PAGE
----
Is strategic procurement the answer to resilient supply?

Latest research study from Economist Impact and SAP reveals the need for strategic and forward-looking procurement to achieve supply chain resilience

For a function that has traditionally been seen as a ‘back-office function’, procurement in the wake of global disruptions - COVID-19, shortages, geopolitical unrest, and extreme weather conditions - has been recognised for its critical role in keeping supply chains running smoothly. 

Chain reactions: Building value in procurement through digitalisation

According to the Economist Impact and SAP, second-order effects of COVID-19 have magnified risks, forced organisations to change their operating models, and demonstrate the need to transition to a more proactive risk management approach.

Procurement’s lack of visibility into supply chain operations beyond top-tier vendors isn’t a new complexity, but one that has been significantly heightened since 2020.

According to the new report, cost savings have become a key priority amidst growing concerns regarding geopolitical hotspots, COVID-19, and economic volatility. Such changes and growing risks have spurred a drive to digitally transform entire organisations.  

Digital transformation in procurement

When it comes to the application of digital capabilities, predictive analytics have been popular in identifying, mapping, solving and planning for contingencies. According to the report, 68.9% of companies have expanded their digital transformation budgets. 

With 42% of organisations shifting their digitalisation focus to user experience and 40.2% to category management organisations are harnessing these capabilities to streamline their processes to gain a competitive edge as they emerge from the pandemic.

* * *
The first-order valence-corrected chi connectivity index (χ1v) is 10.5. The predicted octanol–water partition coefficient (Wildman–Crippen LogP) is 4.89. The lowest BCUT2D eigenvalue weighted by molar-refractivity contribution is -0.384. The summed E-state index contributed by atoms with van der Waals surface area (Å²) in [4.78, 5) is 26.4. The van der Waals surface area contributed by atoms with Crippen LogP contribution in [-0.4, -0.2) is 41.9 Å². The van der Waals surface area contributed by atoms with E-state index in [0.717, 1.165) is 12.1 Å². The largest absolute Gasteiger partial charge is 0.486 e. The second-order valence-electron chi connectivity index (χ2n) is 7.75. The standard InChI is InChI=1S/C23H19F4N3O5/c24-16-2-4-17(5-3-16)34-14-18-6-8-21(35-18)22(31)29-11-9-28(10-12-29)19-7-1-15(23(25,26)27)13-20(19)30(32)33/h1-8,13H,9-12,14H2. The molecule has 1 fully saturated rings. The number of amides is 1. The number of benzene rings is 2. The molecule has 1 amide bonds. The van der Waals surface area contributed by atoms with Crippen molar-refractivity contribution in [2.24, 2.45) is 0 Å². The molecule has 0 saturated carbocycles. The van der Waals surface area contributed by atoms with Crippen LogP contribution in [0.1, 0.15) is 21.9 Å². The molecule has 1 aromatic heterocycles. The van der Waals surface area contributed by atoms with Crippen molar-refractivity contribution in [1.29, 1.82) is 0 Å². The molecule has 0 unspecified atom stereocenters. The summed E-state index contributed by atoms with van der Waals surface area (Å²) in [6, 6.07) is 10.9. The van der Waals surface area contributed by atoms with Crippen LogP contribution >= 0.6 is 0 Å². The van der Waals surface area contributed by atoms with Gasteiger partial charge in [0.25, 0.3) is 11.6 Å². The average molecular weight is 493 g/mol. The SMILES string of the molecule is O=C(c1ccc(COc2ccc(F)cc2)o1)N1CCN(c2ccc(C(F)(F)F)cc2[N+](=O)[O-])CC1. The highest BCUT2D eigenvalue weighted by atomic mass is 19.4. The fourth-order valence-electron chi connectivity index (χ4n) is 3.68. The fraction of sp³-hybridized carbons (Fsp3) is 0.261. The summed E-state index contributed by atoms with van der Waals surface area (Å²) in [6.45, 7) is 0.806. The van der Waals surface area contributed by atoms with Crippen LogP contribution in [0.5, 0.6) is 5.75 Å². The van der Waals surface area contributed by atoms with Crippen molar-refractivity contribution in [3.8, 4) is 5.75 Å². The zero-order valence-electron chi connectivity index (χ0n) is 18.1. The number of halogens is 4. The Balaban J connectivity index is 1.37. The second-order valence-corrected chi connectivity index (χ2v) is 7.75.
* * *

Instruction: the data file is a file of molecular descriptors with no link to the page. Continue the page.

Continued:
The war on talent shortages

Despite there being an abundance of digital tools to enhance operations, the supply chain and procurement industries continue to battle tight labour markets and a lack of skilled workers.

Economist Impact and SAP found these shortages to be the cause of supply chain bottlenecks, with ‘just-in-time (JIT)’ methods no longer suitable. 17.3% of those surveyed reported their inability to recruit staff with the required skills is one of the biggest challenges for digital transformation.

25.6% of respondents also listed labour shortages as one of the top three priorities to address in the next two to three years, with 50% planning to increase their external workforce. 

“As the global recovery continues, companies will be looking for opportunities to improve their bottom line through better procurement. The covid-19 pandemic has catalysed digital transformation in procurement, allowing companies to future-proof their businesses. However, business leaders should remain vigilant and stay relevant through implementing more sustainable procurement practices and ESG standards,” commented Pooja Chaudhary, Senior Manager, Policy and Insights at Economist Impact.

To read the full report, click here.


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